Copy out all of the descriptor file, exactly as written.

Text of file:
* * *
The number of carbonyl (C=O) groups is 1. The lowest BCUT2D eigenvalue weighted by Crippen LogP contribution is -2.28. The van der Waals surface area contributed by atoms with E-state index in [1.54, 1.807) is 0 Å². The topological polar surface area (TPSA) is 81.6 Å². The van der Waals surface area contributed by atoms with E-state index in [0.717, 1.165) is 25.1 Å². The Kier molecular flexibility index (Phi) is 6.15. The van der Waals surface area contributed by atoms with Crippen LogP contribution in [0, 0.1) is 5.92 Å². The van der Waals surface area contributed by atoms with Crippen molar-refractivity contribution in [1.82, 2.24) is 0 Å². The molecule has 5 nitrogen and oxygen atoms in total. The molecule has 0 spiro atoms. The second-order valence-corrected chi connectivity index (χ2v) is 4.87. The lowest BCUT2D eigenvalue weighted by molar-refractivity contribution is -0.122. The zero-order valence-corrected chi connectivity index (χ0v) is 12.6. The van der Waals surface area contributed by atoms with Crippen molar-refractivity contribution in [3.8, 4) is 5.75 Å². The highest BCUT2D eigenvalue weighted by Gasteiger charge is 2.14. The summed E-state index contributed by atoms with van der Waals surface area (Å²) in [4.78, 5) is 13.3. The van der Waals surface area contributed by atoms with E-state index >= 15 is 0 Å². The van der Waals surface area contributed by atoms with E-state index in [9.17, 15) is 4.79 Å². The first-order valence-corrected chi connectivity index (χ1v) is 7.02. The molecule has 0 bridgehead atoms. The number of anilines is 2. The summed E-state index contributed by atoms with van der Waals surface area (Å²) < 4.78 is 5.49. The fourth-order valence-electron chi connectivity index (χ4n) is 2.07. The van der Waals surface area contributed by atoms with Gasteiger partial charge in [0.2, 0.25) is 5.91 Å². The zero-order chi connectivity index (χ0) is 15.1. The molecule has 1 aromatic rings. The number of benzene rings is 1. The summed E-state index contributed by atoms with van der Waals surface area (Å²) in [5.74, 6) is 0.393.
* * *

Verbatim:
The number of carbonyl (C=O) groups is 1. The lowest BCUT2D eigenvalue weighted by Crippen LogP contribution is -2.28. The van der Waals surface area contributed by atoms with E-state index in [1.54, 1.807) is 0 Å². The topological polar surface area (TPSA) is 81.6 Å². The van der Waals surface area contributed by atoms with E-state index in [0.717, 1.165) is 25.1 Å². The Kier molecular flexibility index (Phi) is 6.15. The van der Waals surface area contributed by atoms with Crippen LogP contribution in [0, 0.1) is 5.92 Å². The van der Waals surface area contributed by atoms with Crippen molar-refractivity contribution in [1.82, 2.24) is 0 Å². The molecule has 5 nitrogen and oxygen atoms in total. The molecule has 0 spiro atoms. The second-order valence-corrected chi connectivity index (χ2v) is 4.87. The lowest BCUT2D eigenvalue weighted by molar-refractivity contribution is -0.122. The zero-order valence-corrected chi connectivity index (χ0v) is 12.6. The van der Waals surface area contributed by atoms with Crippen molar-refractivity contribution in [3.8, 4) is 5.75 Å². The highest BCUT2D eigenvalue weighted by Gasteiger charge is 2.14. The summed E-state index contributed by atoms with van der Waals surface area (Å²) in [4.78, 5) is 13.3. The van der Waals surface area contributed by atoms with E-state index >= 15 is 0 Å². The van der Waals surface area contributed by atoms with E-state index in [9.17, 15) is 4.79 Å². The first-order valence-corrected chi connectivity index (χ1v) is 7.02. The molecule has 0 bridgehead atoms. The number of anilines is 2. The summed E-state index contributed by atoms with van der Waals surface area (Å²) < 4.78 is 5.49. The fourth-order valence-electron chi connectivity index (χ4n) is 2.07. The van der Waals surface area contributed by atoms with Gasteiger partial charge in [0.2, 0.25) is 5.91 Å². The zero-order chi connectivity index (χ0) is 15.1. The molecule has 1 aromatic rings. The number of benzene rings is 1. The summed E-state index contributed by atoms with van der Waals surface area (Å²) in [5.74, 6) is 0.393.